An organized group of Moroccan nationalists signed a manifesto on January 11, 1944, to publicly seek their country’s independence from the colonial rulers (primarily French colonies). Every year, on January 11, the anniversary of this historical event is marked by commemorating this particular event.

Labor Day

Monday, September 3, is the National Day of Labor Day, or International Workers’ Day, observed on the first Monday of May each year. Many countries, including Morocco, follow this worldwide labor day, established several centuries ago as a day off and paid time off for workers. Moroccans traditionally hold a day of protest on May 1 to voice their grievances and expectations to the government.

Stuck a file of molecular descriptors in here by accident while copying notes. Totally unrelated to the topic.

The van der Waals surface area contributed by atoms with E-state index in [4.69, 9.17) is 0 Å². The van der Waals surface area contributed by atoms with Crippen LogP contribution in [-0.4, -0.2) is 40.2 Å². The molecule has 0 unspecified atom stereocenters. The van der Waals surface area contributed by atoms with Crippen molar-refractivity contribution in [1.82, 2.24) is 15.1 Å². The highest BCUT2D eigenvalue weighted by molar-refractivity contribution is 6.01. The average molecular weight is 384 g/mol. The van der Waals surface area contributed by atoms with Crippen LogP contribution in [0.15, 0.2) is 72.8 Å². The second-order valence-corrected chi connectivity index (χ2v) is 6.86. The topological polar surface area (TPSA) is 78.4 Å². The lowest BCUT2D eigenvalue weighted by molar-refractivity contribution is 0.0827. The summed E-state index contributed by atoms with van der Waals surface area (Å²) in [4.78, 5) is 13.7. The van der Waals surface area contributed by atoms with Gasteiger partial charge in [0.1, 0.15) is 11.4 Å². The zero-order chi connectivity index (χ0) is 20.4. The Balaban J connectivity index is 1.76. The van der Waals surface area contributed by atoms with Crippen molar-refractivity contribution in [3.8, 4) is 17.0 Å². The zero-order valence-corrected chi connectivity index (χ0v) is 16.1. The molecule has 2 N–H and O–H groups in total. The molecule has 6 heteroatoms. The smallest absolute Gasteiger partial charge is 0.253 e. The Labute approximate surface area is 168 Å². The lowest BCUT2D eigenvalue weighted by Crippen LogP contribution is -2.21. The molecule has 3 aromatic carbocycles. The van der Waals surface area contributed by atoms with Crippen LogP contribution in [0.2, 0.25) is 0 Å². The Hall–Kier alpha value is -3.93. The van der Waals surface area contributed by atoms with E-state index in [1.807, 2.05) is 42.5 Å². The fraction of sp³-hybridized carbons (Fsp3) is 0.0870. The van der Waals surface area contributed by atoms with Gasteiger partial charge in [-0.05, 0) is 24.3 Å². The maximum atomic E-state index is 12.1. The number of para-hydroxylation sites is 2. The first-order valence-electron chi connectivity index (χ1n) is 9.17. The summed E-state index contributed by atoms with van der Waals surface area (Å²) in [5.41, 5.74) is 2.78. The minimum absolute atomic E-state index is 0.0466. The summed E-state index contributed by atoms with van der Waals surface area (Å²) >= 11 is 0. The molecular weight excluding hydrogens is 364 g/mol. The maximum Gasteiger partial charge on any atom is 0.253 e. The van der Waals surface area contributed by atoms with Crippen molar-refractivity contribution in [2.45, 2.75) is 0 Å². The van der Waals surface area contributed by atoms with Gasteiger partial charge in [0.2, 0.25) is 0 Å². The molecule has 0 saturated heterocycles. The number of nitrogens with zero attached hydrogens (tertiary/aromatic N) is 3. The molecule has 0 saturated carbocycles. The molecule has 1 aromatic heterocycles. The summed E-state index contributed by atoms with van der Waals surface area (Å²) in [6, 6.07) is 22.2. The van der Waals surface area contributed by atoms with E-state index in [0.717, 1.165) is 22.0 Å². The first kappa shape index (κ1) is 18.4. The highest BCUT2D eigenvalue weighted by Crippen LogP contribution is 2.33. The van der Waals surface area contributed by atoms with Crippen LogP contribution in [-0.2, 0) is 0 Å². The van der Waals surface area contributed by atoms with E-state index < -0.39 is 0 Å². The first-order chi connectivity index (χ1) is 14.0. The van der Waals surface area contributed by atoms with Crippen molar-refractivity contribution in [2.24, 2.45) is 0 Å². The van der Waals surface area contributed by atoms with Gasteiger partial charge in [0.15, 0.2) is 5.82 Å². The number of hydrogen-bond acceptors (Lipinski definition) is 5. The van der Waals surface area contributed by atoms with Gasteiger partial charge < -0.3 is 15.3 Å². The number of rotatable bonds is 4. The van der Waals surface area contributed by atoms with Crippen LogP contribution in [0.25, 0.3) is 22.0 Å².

Day of the Throne

On July 30, Moroccans celebrate the Feast of the Throne with various official and popular ceremonies. On July 30, 1999, King Mohammed VI was crowned as the next ruler of Morocco. The sovereign’s official allegiance is also marked at this time. Let’s pretend you’re in Marrakech at the moment. In this scenario, the Feast of the Throne will be described in glowing terms, and it will also be an occasion to promote one of the country’s towns. Therefore, July 30 of every year is honored in Morocco with a public holiday.

Day of the Oued Ed-Dahab